Furthermore, RWDS opposes the radical leftwing politics (such as the right to vote, apparently) that they say trickled into Western Buddhism and diluted their faith from its Eastern purity. A far-right influencer on a separate podcast blames the “new latte drinking Buddhists of Los Angeles” for this political shift. Nowhere, it seems, is safe from the culture wars, and now a front has opened up in Western Buddhism.
This is how it kicked off. Ann Gleig and Brenna Grace Artinger, two religious scholars, describe how after the election of Donald Trump, Buddhist centres, like many organisations, started to grapple with a frightening new presidency. How should Western Buddhists, who are predominantly white and well-educated, respond to the Muslim ban? The “very fine people” at Charlottesville? The baseless accusations of voter fraud?
Some American centres, not wanting to ignore alarming political developments, started hosting events that addressed issues like privilege and the #MeToo movement. Gleig and Artinger say these seminars did not go down well among some right-wing Buddhists, who complained that their faith had fallen to a “Marxist takeover”.
These kinds of reactionary views began to spread to podcasts like RWDS and forums on Reddit. AltBuddhism, a private subreddit of more than 620 members, set itself up as a community opposed to “progressive faggot westernized Buddhism”. Dismissing progressivism (and its message of tolerance) while calling someone a “faggot” in the same breath evidently didn’t strike this group’s creator as an own goal.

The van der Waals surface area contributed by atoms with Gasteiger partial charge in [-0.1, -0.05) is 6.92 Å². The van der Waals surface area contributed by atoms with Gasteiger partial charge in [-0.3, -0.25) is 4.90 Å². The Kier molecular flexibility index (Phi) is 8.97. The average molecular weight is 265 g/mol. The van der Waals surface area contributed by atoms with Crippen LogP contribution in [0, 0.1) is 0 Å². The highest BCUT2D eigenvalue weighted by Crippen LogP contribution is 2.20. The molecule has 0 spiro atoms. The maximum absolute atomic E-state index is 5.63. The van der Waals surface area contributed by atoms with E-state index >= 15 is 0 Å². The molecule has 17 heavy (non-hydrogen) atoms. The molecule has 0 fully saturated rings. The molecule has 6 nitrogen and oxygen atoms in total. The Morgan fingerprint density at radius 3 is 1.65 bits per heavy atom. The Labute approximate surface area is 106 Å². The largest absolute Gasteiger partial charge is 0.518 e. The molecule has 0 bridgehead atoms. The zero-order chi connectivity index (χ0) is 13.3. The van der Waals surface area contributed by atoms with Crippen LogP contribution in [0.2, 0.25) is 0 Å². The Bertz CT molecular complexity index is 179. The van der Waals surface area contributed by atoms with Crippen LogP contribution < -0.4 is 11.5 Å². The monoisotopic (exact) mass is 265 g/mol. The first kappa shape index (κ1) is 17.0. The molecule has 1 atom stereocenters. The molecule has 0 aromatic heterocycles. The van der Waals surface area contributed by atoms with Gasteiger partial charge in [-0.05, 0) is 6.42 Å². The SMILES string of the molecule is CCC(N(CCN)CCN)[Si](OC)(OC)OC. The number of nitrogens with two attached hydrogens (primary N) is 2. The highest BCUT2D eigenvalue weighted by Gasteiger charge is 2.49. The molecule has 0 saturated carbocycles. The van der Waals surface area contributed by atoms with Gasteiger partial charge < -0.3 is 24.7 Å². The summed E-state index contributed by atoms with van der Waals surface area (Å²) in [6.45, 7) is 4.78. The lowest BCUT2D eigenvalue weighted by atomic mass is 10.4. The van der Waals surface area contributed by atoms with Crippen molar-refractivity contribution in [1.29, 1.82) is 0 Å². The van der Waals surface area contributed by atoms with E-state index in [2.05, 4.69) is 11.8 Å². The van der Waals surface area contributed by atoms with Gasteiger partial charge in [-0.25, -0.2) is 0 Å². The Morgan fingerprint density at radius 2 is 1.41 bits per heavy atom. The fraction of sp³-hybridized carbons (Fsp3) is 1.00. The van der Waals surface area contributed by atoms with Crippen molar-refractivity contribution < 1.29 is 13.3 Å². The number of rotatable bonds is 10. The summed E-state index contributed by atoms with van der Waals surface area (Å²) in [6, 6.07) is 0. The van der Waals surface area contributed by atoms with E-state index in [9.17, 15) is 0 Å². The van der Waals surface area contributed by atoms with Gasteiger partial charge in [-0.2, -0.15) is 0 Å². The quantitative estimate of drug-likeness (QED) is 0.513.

Viewing even conservative forms of Western Buddhism as “castrated, weak, corrupted by progressivism”, AltBuddhism praises the Buddha as a “thoroughly masculine… warrior aristocrat”. This feels like a half-arsed reading of the Buddha’s life. Readers will recall from their primary school RE lessons that he famously rejected his aristocratic heritage to live as an ascetic.
There’s a lot about far-right Buddhism that I find incoherent (I’m not the only one. “They're like vegetarians who eat a meat-only diet,” says one Redditor). By far the biggest confusion is their stance on how politics should be involved in their practice.
On the one hand, they say that Californian lefties are rambling about privilege instead of seeking Nirvana. Buddhism should be apolitical, they say.